One great feature of external insulation systems is how beautiful architectural features can be created.
We supply and fit a wide range of architectural mouldings and decorative features such as quoins, window surrounds and columns, to name a few. These items can be used in houses, shop fronts, and apartment blocks. Small items can be produced on site using hot wire cutters and larger panels can be produced off site using computer numerical controlled (CNC) machines to create the precise look you want.
The lightweight polystyrene elements can be lifted into place by hand and rendered to match the rest of the facade. This saved the clients time and money, as well as creating a unique feature for you to enjoy.
Quoins are an ancient element of any architect's portfolio. The Roman architect Vitruvius, whose treatise on building is the only written evidence we have of the theories of Roman buildings and classical architecture, states that quoins were used for the points where the walls met. This was both to give them strength in themselves and also to hold the infilling, which might be of cobbles or of brick – cheaper materials.
In Ireland they arrived much later! Many of Dublin’s Georgian buildings were decorated with quoins and can be still seen today around Merrion Square and Saint Stephens Green. Rumour has it that some were made from wood!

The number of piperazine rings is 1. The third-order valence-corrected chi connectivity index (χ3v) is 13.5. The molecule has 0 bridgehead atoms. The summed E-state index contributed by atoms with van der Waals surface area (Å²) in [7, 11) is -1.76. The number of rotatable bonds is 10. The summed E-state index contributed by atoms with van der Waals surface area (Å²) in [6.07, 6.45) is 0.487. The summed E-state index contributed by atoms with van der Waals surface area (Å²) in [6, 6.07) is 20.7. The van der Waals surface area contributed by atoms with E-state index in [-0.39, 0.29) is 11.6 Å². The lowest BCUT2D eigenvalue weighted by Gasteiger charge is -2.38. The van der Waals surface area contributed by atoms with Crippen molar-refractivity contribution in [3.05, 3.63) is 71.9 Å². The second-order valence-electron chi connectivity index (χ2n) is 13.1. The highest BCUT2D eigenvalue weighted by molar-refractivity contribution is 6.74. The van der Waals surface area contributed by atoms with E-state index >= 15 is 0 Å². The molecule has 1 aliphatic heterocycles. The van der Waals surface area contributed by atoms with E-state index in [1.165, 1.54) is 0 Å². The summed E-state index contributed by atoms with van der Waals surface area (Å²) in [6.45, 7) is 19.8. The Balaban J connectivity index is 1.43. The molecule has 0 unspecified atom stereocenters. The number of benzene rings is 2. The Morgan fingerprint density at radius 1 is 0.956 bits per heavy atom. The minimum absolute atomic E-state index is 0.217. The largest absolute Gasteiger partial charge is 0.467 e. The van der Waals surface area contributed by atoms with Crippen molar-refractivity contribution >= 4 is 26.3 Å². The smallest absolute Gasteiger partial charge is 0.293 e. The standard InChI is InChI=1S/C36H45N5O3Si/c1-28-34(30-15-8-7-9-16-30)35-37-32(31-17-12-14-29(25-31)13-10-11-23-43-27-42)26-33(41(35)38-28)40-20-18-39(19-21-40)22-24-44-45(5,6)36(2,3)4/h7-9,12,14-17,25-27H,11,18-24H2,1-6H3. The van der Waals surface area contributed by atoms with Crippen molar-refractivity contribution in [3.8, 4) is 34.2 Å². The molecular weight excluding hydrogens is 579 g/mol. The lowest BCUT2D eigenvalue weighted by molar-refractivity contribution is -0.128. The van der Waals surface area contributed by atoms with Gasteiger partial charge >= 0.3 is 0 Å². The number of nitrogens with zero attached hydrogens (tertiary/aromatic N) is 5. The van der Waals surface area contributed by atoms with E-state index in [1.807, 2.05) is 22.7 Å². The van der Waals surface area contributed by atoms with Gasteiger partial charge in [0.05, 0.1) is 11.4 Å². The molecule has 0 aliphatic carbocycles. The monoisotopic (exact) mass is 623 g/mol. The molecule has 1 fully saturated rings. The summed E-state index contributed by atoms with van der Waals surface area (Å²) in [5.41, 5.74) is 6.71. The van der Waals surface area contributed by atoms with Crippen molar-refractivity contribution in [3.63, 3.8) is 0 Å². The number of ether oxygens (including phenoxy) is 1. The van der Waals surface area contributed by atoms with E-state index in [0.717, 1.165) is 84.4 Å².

For the Romans, quoins were a structural element, with Palladianism and the revival of classical design in the renaissance quoins moved from being structural to being cosmetic. Hence the shift from using stone to using wood.
Some clients talk about wanting “authentic quoins“ as in the days Vitruvius. Veneer stones are one option, but the cost and reinforcing required to adhere the higher weight ends up being cost prohibitive in most cases.
Why would you need real stone anyway? Quoins are no longer used to structurally reinforce the corners of buildings, as was “authentic” in the days of Vitruvius.
In modern construction, and by modern we mean since the 16th century, quoins are purely cosmetic regardless of the material they’re made of. Does it not make sense then to use a material that is light weight, easy to work with, and has the same look as stone? Which is why wood was a popular substitute from the renaissance onwards.
Today we have a wider range of materials for example EPS. While EPS it is not impervious to moisture, however the degree to which it is affected is negligible compared to wood.
This low-moisture absorption is particularly important in this country where there are freeze-thaw cycles. When waterfreezes, it forms a crystalline network that takes up more space than in the liquid form.
If you have a building material that is saturated with water, and freezes, the effect is the material (such as wood) being pushed apart from the inside due to the pressure of the water crystallizing. A few times shouldn't cause any huge problems, but when it happens hundreds of times over year andyears, it will cause the material to disintegrate. Which is why we choose to use EPS.
If you would like to see more detailed pictures please click on the thumbnails above for larger phographs.
For more information please click on our sponsors links below to learn more about external wall insulation and architectural features....